Benjamin voters approve tax increase for capital projects

  • Evergreen Elementary School's gymnasium will be converted into a multipurpose room, shown in this rendering.

    Evergreen Elementary School's gymnasium will be converted into a multipurpose room, shown in this rendering. Courtesy of Benjamin Elementary District 25

  • Roughly $951,000 of the tax-backed loans voters approved Tuesday will go toward renovations of Benjamin Middle School's science labs, shown in this rendering. The project would add safety features such as fume hoods and eye-washing stations.

    Roughly $951,000 of the tax-backed loans voters approved Tuesday will go toward renovations of Benjamin Middle School's science labs, shown in this rendering. The project would add safety features such as fume hoods and eye-washing stations. Courtesy of Benjamin Elementary District 25

 
 
Updated 4/4/2017 11:03 PM

Benjamin Elementary District 25 voters have given the district permission to borrow $4.9 million to pursue a list of capital projects, including upgrading science labs and replacing aging technology.

With all 13 precincts reporting Tuesday, unofficial results show the measure passing with 58 percent of the votes.

                                                                                                                                                                                                                       
 

The district already plans to borrow about $2 million to pay for construction projects this summer. Tuesday's vote now gives the district the go-ahead to issue another $4.9 million in tax-backed bonds for a second phase of work in its two schools that serve students in West Chicago, Carol Stream and Winfield.

Superintendent Phil Ehrhardt said the approval gives the district a unique opportunity to address life-safety, security, educational and building needs.

"I'm very pleased with the outcome and I'm thrilled that both the students and taxpayers won tonight," he said.

Currently, principal and interest payments on the district's existing debt are capped at $582,672 a year.

Tuesday's approval will allow the district to raise that limit to $997,500 a year so the district could pay off the $6.9 million in loans in eight years.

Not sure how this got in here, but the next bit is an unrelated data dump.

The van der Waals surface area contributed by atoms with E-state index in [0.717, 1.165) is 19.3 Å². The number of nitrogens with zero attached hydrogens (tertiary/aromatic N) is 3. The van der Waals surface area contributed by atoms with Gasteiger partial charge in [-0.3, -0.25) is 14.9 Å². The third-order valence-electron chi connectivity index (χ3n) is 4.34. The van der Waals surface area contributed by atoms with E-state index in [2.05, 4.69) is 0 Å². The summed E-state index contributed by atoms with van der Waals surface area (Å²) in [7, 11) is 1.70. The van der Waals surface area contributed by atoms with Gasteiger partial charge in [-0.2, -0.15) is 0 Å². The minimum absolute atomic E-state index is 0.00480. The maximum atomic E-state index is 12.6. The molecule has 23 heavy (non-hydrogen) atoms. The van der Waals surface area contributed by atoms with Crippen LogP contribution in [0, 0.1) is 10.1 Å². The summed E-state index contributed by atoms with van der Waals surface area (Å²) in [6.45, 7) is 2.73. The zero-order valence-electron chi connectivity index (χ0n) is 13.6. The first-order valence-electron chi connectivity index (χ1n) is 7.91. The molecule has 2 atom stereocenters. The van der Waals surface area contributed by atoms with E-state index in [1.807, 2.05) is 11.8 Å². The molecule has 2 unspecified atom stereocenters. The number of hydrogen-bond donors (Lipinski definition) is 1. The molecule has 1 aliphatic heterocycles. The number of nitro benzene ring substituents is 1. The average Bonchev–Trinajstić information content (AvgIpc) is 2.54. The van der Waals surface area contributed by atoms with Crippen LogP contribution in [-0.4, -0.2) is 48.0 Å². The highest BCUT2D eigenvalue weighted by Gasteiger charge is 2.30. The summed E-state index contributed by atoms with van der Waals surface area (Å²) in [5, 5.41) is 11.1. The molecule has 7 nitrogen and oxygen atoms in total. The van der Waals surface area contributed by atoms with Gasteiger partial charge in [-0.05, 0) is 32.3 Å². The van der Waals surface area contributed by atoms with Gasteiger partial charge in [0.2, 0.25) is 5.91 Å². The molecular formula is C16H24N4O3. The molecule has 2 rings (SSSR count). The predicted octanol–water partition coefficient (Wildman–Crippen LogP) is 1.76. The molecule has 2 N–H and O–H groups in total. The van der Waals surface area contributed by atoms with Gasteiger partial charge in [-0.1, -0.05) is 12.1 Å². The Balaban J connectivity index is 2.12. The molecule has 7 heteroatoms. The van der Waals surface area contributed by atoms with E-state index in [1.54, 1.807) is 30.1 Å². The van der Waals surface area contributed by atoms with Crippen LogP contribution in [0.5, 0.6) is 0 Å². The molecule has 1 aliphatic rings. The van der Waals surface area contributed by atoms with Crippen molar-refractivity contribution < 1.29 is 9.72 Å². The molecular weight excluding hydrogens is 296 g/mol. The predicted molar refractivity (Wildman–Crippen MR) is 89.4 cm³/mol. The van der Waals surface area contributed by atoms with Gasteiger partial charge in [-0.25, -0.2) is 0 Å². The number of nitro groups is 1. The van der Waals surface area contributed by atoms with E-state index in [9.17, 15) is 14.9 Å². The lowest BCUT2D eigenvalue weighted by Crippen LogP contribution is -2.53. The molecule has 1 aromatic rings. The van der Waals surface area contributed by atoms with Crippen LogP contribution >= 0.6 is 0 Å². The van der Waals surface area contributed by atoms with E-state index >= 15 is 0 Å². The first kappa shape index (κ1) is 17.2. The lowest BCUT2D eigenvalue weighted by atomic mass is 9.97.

by signing up you agree to our terms of service
                                                                                                                                                                                                                       
 

The $4.9 million will fund projects at Evergreen Elementary and Benjamin Middle schools.

The work will include upgrading Benjamin's science labs at a cost of about $951,000, replacing student tablets, replacing or repairing roofs on the two schools for $1.3 million, replacing or repairing windows at a cost of about $367,000, and renovating a gym at Evergreen into a multipurpose room for about $278,400.

Had the measure failed, the owner of a house valued at $250,000 would have seen the district's share of the property tax bills drop by about $220 because existing debt is coming off the district's books. Instead that homeowner will see a decrease of about $73.

Ehrhardt said the goal is to provide a productive learning environment for students.

"But at the same time, we're meeting the needs of our residents and taxpayers," he said.

0 Comments
                                                                                                                                                                                                                       
 
Article Comments ()
Guidelines: Keep it civil and on topic; no profanity, vulgarity, slurs or personal attacks. People who harass others or joke about tragedies will be blocked. If a comment violates these standards or our terms of service, click the X in the upper right corner of the comment box. To find our more, read our FAQ.